Leicester City

The hottest seat in the Premier League finally jettisoned its occupant. Claudio Ranieri was sacked less than a year after leading Leicester City to an improbable Premier League title. As hard as it is to go from a relegation candidate to a title winner, it is even harder to go back to a relegation candidate. The media and critics will point to a number of factors, like the players growing complacent, the league’s top teams improving, and the pressure of Champions League football. All of these are true, but there is one element that underlines all of these. That is that Ranieri, nicknamed The Tinkerman for his constant shuffling of players and tactics during his career, failed to tinker enough when it didn’t matter.

Throughout history, all leaders have problems with growing complacent. The great Agamemnon in Greek myth was killed in a bath after ten years of war, because he finally let his guard down. Henry VIII grew old, fat, and disease-riddled but had his reputation saved by his stronger daughter. Monty Python and the Holy Grail was brilliant but by the time they filmed Meaning of Life, the shtick was too old. Greatness can lead to complacency and the truly great leaders are those who can motivate the people around them (and themselves) when the stakes aren’t that high.

The Leicester City story was, is, and forever will be the thing of myth. Regardless of your rooting interest, it was hard not to at least cheer a little every time the Foxes got a result. It was the right mix of players, coaches, ownership, and environment. That mix could never replicate itself, and either the assumption or hope that it could finished Ranieri at Leicester.

Going into the season, many pundits will now claim they saw the writing on the wall when Leicester failed to bring in key players to boost their depth and replace Kante when Chelsea swooped in for him. That’s only part of the story however. Ranieri won the league with many of the same players this year as last, and the Premier League was not exactly devoid of talent last year. Instead, Leicester began their title defence with the same structure as they won it. Except for Kante, the Foxes lined up in the same formations (4-4-2, 4-5-1) as last season and tried to play the same sharp passing game they succeeded with last year. Except this year, it wasn’t working. The league is changing and part of that was because of Leicester. Another part of that was the import of managerial talent; not just the big names like Conte and Guardiola but managers from the continent at mid-table and lower table sides. Even the grind-it-out Championship has begun to see ::gasp:: stylistic play from some teams.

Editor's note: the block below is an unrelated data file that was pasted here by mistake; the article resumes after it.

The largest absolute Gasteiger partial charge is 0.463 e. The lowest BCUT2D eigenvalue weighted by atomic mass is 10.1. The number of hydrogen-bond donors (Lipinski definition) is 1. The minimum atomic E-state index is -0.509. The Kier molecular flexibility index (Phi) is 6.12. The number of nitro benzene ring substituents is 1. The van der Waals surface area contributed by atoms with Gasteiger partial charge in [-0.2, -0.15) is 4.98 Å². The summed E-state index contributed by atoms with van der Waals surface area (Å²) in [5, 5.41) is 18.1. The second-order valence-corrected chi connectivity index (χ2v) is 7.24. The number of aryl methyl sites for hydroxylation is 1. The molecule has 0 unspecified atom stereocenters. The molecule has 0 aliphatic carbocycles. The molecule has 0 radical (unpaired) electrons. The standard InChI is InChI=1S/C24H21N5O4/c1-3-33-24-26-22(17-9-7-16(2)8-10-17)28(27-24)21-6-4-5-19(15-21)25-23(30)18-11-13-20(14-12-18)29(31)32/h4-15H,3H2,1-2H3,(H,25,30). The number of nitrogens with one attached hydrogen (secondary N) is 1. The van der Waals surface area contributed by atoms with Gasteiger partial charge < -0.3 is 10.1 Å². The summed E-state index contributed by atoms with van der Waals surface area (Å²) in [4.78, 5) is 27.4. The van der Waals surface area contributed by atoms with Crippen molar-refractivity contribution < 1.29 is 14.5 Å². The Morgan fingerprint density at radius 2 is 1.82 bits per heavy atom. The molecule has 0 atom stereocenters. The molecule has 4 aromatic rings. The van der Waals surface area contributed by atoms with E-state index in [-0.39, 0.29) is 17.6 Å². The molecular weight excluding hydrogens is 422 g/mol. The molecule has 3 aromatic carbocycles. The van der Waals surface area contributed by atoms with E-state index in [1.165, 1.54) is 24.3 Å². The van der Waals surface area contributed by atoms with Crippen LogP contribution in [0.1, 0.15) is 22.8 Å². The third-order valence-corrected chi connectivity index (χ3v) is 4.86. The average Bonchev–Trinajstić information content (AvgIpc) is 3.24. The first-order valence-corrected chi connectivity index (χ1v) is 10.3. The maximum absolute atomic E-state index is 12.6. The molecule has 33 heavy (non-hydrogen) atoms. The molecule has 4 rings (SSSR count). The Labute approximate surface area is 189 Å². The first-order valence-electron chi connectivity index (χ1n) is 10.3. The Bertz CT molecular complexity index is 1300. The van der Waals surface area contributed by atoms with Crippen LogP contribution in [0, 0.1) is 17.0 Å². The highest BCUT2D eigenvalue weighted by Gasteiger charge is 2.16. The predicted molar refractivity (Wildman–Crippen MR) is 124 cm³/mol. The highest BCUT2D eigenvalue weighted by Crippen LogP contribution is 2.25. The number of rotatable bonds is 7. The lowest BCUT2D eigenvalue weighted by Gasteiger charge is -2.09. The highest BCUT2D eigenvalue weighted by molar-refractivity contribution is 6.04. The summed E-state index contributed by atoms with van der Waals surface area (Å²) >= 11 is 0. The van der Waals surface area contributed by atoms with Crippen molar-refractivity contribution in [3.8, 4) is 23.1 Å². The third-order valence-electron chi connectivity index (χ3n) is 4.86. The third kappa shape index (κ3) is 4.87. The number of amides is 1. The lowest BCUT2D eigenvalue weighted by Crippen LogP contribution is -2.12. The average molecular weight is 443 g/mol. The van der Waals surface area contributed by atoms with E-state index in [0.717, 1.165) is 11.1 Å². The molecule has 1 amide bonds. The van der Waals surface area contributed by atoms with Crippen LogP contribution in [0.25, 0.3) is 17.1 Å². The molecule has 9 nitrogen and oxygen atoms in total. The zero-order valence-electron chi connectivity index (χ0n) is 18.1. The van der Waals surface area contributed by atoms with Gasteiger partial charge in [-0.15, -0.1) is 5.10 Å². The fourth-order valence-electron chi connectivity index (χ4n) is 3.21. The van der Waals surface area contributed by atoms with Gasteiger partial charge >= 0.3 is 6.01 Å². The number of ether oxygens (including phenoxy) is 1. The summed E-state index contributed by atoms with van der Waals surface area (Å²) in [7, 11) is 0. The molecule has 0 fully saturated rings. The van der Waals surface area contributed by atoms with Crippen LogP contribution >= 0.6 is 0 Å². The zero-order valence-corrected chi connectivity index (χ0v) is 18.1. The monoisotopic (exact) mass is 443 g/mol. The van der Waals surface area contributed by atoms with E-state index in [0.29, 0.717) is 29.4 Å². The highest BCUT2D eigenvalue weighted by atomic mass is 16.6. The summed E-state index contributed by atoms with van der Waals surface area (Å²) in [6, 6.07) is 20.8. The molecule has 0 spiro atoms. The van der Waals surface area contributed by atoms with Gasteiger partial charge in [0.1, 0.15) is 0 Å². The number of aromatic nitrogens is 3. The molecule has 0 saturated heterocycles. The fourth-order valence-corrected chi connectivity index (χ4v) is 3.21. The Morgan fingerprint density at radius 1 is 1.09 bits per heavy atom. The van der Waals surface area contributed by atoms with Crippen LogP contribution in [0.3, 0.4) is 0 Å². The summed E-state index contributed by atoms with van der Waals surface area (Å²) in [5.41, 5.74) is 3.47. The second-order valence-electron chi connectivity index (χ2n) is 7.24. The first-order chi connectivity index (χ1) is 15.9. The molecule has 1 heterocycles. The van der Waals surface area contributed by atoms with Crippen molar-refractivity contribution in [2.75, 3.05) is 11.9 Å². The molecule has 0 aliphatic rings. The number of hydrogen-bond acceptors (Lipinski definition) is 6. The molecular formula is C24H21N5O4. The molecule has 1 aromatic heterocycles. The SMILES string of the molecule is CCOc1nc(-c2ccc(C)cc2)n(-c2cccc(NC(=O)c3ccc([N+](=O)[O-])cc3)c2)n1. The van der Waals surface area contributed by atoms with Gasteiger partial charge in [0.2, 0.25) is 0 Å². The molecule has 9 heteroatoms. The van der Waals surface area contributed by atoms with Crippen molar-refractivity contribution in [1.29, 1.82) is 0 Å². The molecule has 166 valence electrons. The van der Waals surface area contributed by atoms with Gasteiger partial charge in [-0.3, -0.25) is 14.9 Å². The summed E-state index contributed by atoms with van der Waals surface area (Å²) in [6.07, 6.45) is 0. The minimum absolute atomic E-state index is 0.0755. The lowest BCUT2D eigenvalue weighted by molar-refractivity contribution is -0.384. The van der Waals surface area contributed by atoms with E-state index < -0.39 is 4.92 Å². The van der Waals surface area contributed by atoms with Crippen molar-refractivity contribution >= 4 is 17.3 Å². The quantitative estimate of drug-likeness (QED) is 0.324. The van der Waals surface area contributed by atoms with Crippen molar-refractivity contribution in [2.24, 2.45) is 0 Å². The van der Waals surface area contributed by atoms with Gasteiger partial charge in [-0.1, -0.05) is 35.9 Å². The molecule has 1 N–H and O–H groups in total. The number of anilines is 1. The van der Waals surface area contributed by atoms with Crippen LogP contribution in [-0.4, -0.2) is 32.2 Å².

Ranieri failed to adjust. Leicester continued to line-up the same players in the same formation, but the results were not coming. As the January transfer window approached, The Tinkerman didn’t tinker. He talked of heart, of battling, of his team’s strength but everyone only saw the same thing we’ve always seen. In a season where Antonio Conte rejiggered his side after an embarrassing 3-0 loss to Arsenal and now will win the title, standing pat on your laurels is not sufficient.

What makes this all so baffling is that throughout his career the Italian has been known as a meddler. Things are never just right, formations need to be tweaked and players shifted because – the perception was- staying steady was not the way to win. Adapt and adjust, and you can get the most of a team. You can also burn them and you out, which is why his resume has so many stops, but at least he continued to change. With Leicester’s sudden success, change seemingly wasn’t needed when in fact it was.

There are a range of opinions on what should have been done by the Foxes after May 2016, but the fact remains this team could have done exactly what it did this off-season and still seen some success. The problem was the man known for trying something new didn’t do exactly that until it was too late.